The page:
Explore: Urban Nature aims to inspire, inform and empower teachers and students, aged 9-14, to go outdoors and get involved with the nature on their doorsteps
The Natural History Museum is inviting schools across the UK to join its exciting new education programme, Explore: Urban Nature, part of the Museum’s Urban Nature Project, which will provide the next generation with the skills to engage with and protect urban nature.
Leading a coalition of museums and wildlife organisations, the Natural History Museum’s Urban Nature Project will create an urban nature movement through a UK-wide learning programme for young people, families and schools. A key strand of the project, Explore: Urban Nature, delivered in partnership with the Garfield Weston Foundation, will provide school children aged 9-14 with exciting opportunities to dig into what urban nature is, what it does, how it's changing, and what they can do to support it.
Director of the Natural History Museum, Doug Gurr says: “When people talk about nature, they often imagine remote wilderness or rolling countryside but there is a fantastic diversity of life in towns and cities. The Natural History Museum is on a mission to create advocates for the planet, and we know that once young people are inspired to engage with the biodiversity around them, they are far more likely to want to want to protect and enhance it.”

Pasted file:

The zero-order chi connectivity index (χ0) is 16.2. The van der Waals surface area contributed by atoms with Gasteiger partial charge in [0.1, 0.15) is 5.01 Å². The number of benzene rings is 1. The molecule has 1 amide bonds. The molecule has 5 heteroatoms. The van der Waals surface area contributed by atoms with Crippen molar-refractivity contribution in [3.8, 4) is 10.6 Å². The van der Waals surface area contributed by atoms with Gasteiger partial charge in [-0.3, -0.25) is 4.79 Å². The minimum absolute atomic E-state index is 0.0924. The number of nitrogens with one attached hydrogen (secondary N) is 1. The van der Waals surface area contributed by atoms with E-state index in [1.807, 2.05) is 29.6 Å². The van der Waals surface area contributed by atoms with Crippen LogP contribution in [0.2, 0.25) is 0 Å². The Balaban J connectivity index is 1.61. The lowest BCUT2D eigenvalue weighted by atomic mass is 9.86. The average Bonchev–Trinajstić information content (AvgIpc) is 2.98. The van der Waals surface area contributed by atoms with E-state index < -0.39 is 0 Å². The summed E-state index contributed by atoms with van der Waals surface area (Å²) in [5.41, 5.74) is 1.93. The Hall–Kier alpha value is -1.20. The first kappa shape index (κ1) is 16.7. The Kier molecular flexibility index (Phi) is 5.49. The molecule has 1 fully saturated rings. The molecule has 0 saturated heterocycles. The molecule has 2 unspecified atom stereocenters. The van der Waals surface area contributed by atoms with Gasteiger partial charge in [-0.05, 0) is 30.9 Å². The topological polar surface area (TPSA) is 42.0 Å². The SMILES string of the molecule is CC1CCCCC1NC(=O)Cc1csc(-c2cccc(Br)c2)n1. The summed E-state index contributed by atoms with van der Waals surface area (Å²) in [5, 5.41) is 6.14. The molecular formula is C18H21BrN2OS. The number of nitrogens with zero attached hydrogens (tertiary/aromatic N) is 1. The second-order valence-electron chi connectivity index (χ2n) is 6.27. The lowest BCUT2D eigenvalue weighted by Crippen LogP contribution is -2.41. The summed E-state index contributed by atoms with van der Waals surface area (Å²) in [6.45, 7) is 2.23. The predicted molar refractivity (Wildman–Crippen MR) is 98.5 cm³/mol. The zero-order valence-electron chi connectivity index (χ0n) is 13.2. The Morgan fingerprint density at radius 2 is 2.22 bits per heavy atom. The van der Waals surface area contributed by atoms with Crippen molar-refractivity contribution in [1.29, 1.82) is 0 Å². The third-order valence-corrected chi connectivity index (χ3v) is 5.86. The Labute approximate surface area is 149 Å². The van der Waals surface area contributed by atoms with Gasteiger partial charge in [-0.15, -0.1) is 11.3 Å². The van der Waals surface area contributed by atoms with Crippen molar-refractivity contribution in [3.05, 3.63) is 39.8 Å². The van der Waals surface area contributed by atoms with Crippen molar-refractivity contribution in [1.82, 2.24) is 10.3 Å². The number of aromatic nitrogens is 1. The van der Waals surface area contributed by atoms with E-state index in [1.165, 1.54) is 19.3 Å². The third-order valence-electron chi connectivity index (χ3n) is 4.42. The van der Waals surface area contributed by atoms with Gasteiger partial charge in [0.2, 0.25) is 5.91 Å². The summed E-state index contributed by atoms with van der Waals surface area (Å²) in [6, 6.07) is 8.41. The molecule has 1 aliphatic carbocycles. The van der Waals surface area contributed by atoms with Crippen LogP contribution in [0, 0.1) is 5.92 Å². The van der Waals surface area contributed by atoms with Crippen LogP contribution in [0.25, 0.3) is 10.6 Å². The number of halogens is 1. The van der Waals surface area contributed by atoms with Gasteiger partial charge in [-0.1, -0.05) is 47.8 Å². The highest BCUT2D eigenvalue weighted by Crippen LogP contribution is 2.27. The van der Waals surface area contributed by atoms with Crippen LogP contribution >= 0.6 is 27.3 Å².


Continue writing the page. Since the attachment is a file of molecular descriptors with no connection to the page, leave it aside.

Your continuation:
Philippa Charles, Director of the Garfield Weston Foundation, lead partner for Explore: Urban Nature adds: “Our Trustees are committed to the natural world at this critical time and Explore: Urban Nature has the potential to be transformative. We hope it will help thousands of teachers ignite a passion for the nature on their doorsteps and thousands of students across the UK form a lifelong connection with the environment - at a time when it has never been more vital to the future of our planet.”
Over the next three years Explore: Urban Nature will involve museums from around the UK connecting teachers and students with their local environment, allowing them to become local experts and kick-starting a conversation about the importance of urban nature and biodiversity. The programme will include teacher training to help develop practical skills for outdoor STEM investigations into urban nature as well as hands-on outdoor museum workshops where students can investigate challenges facing nature in urban areas.
Posted On: 15/09/2021